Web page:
Tuesday, December 21, 2010

Today I hugged a student

There is a cardinal rule against such things, but today I hugged a student.

Nate. His name is Nate. I can't state his last name here, for obvious reasons, but I wanted his first name to be heard (or read, as the case may be).

When I started teaching 9th grade English - late, at the end of September - my long-term sub told me Nate was a loud-mouth, a troublemaker who talked all class long. I came in, ready to face off, to get him under control.

But my experience with Nate turned out to be quite opposite from the sub's, and Nate was doing very well in my class before he suddenly vanished in mid-November. At first, I thought he was sick, and then I received the now-dreaded email from Guidance. Nate was going to be out long-term, and did I have any work he could do from afar? I did, and sent home a few assignments. No rumors flew until last week, when another student - a friend of Nate's - told me he was transferring to another high school because he had been bullied.

I was - and remain - shocked. Nate doesn't seem the type to be on the receiving end of such behavior, but then again, I guess there IS no type when it comes to being bullied. Bullies want a reaction... and reactions grants them the power to bully more.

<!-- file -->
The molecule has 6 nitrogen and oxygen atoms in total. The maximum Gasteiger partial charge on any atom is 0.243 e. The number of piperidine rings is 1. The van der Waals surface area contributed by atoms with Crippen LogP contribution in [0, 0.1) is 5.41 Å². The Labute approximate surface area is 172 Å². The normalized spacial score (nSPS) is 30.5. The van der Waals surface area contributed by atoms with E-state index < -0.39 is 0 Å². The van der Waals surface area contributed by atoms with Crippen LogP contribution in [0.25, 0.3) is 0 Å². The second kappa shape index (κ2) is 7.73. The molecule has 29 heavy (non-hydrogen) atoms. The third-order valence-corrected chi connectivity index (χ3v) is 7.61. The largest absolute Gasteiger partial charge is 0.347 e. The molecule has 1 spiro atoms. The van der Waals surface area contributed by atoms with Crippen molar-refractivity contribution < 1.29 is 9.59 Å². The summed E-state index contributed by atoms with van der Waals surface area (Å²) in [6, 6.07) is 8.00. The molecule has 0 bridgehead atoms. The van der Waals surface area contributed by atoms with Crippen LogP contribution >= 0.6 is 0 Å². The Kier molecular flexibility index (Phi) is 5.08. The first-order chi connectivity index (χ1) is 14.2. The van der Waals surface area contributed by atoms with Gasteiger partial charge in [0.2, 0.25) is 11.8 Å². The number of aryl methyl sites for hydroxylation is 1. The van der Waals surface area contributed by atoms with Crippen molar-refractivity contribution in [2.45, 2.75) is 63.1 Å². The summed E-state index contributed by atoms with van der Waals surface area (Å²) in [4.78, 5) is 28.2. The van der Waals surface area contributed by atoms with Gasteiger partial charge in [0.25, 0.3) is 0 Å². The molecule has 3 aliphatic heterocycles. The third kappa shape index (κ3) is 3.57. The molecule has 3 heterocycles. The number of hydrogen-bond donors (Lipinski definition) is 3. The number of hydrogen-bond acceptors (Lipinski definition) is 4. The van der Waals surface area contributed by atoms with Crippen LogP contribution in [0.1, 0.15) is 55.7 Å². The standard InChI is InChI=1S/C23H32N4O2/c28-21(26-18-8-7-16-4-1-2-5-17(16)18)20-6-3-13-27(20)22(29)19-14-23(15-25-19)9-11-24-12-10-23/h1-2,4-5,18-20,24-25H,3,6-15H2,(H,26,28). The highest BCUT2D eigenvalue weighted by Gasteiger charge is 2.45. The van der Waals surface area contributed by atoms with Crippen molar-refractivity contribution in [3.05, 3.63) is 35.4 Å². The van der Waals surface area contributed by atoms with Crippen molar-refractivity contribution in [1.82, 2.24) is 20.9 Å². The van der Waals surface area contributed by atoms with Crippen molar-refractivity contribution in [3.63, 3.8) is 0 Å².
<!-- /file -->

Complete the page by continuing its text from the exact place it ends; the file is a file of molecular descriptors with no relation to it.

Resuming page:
It turns out Nate (in addition to in-school bullying) had been followed home and harassed to the point where he tried to commit suicide. He told me that he was then institutionalized until quite recently, and his transfer to another local high school was impending.

Nate came in today to return his 9th grade English textbook. I was showing my class a movie, and he crept in under cover of darkness. Without even thinking, I jumped up and hugged him. Our loss is their gain, I told him. He told me about the bullying; it turns out that two of the propagators are students in other classes of mine. I told him the world needs more kids like him, and fewer like them. I really didn't know what to say, except that I would miss him.

And so off went Nate, hopefully to better climes. And not only will I miss him, I will have to face two students who I know contributed to his absence.

1 comment:

dhemmert said...

Wow, Laura. That makes me heartsick. I am sending good thoughts to this boy named Nate.